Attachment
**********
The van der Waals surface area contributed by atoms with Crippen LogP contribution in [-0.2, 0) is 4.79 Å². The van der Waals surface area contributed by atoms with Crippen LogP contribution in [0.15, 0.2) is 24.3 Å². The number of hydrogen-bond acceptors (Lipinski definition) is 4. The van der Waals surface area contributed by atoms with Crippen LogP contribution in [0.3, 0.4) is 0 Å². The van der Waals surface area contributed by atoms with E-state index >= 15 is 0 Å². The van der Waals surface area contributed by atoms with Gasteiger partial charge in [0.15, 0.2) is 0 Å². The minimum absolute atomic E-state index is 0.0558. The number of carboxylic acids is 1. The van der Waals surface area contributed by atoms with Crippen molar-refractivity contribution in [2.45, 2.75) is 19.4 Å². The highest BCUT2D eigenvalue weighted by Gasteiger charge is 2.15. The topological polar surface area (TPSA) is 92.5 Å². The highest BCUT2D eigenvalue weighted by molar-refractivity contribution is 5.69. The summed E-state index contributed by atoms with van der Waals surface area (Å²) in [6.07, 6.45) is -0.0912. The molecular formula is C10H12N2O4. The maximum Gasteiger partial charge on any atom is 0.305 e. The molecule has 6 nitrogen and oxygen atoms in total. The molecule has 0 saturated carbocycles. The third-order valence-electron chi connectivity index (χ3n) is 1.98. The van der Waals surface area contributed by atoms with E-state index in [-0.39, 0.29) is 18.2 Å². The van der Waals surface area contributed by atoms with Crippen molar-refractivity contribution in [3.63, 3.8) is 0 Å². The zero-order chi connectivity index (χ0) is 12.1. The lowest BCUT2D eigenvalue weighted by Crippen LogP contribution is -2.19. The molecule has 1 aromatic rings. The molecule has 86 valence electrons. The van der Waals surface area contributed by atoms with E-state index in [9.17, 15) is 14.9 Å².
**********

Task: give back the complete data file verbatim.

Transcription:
The van der Waals surface area contributed by atoms with Crippen LogP contribution in [-0.2, 0) is 4.79 Å². The van der Waals surface area contributed by atoms with Crippen LogP contribution in [0.15, 0.2) is 24.3 Å². The number of hydrogen-bond acceptors (Lipinski definition) is 4. The van der Waals surface area contributed by atoms with Crippen LogP contribution in [0.3, 0.4) is 0 Å². The van der Waals surface area contributed by atoms with E-state index >= 15 is 0 Å². The van der Waals surface area contributed by atoms with Gasteiger partial charge in [0.15, 0.2) is 0 Å². The minimum absolute atomic E-state index is 0.0558. The number of carboxylic acids is 1. The van der Waals surface area contributed by atoms with Crippen molar-refractivity contribution in [2.45, 2.75) is 19.4 Å². The highest BCUT2D eigenvalue weighted by Gasteiger charge is 2.15. The topological polar surface area (TPSA) is 92.5 Å². The highest BCUT2D eigenvalue weighted by molar-refractivity contribution is 5.69. The summed E-state index contributed by atoms with van der Waals surface area (Å²) in [6.07, 6.45) is -0.0912. The molecular formula is C10H12N2O4. The maximum Gasteiger partial charge on any atom is 0.305 e. The molecule has 6 nitrogen and oxygen atoms in total. The molecule has 0 saturated carbocycles. The third-order valence-electron chi connectivity index (χ3n) is 1.98. The van der Waals surface area contributed by atoms with E-state index in [-0.39, 0.29) is 18.2 Å². The van der Waals surface area contributed by atoms with Crippen molar-refractivity contribution in [3.63, 3.8) is 0 Å². The zero-order chi connectivity index (χ0) is 12.1. The lowest BCUT2D eigenvalue weighted by Crippen LogP contribution is -2.19. The molecule has 1 aromatic rings. The molecule has 86 valence electrons. The van der Waals surface area contributed by atoms with E-state index in [9.17, 15) is 14.9 Å².